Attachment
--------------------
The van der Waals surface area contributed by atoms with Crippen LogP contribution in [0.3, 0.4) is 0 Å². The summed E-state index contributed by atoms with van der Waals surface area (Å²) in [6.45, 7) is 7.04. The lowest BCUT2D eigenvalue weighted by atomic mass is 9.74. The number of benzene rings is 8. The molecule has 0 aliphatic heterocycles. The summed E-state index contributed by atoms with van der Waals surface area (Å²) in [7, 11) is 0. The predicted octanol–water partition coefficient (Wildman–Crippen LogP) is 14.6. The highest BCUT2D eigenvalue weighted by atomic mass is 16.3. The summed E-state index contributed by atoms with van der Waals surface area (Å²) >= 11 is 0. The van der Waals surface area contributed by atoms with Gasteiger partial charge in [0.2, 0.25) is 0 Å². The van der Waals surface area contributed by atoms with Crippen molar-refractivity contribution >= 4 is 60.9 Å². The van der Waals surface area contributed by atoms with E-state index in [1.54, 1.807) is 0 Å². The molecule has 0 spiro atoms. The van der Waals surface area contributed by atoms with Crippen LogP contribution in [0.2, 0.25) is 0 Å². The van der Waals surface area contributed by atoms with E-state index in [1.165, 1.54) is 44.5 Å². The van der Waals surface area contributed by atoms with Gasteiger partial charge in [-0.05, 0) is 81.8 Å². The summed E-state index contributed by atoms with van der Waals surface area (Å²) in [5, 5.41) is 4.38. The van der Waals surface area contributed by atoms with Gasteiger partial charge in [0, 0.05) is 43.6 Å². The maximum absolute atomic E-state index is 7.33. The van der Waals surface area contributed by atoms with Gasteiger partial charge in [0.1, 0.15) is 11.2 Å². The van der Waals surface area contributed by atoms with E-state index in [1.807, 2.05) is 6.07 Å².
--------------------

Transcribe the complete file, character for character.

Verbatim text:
The van der Waals surface area contributed by atoms with Crippen LogP contribution in [0.3, 0.4) is 0 Å². The summed E-state index contributed by atoms with van der Waals surface area (Å²) in [6.45, 7) is 7.04. The lowest BCUT2D eigenvalue weighted by atomic mass is 9.74. The number of benzene rings is 8. The molecule has 0 aliphatic heterocycles. The summed E-state index contributed by atoms with van der Waals surface area (Å²) in [7, 11) is 0. The predicted octanol–water partition coefficient (Wildman–Crippen LogP) is 14.6. The highest BCUT2D eigenvalue weighted by atomic mass is 16.3. The summed E-state index contributed by atoms with van der Waals surface area (Å²) >= 11 is 0. The van der Waals surface area contributed by atoms with Gasteiger partial charge in [0.2, 0.25) is 0 Å². The van der Waals surface area contributed by atoms with Crippen molar-refractivity contribution >= 4 is 60.9 Å². The van der Waals surface area contributed by atoms with E-state index in [1.54, 1.807) is 0 Å². The molecule has 0 spiro atoms. The van der Waals surface area contributed by atoms with Crippen LogP contribution in [0.2, 0.25) is 0 Å². The van der Waals surface area contributed by atoms with E-state index in [1.165, 1.54) is 44.5 Å². The van der Waals surface area contributed by atoms with Gasteiger partial charge in [-0.05, 0) is 81.8 Å². The summed E-state index contributed by atoms with van der Waals surface area (Å²) in [5, 5.41) is 4.38. The van der Waals surface area contributed by atoms with Gasteiger partial charge in [0, 0.05) is 43.6 Å². The maximum absolute atomic E-state index is 7.33. The van der Waals surface area contributed by atoms with Gasteiger partial charge in [0.1, 0.15) is 11.2 Å². The van der Waals surface area contributed by atoms with E-state index in [1.807, 2.05) is 6.07 Å².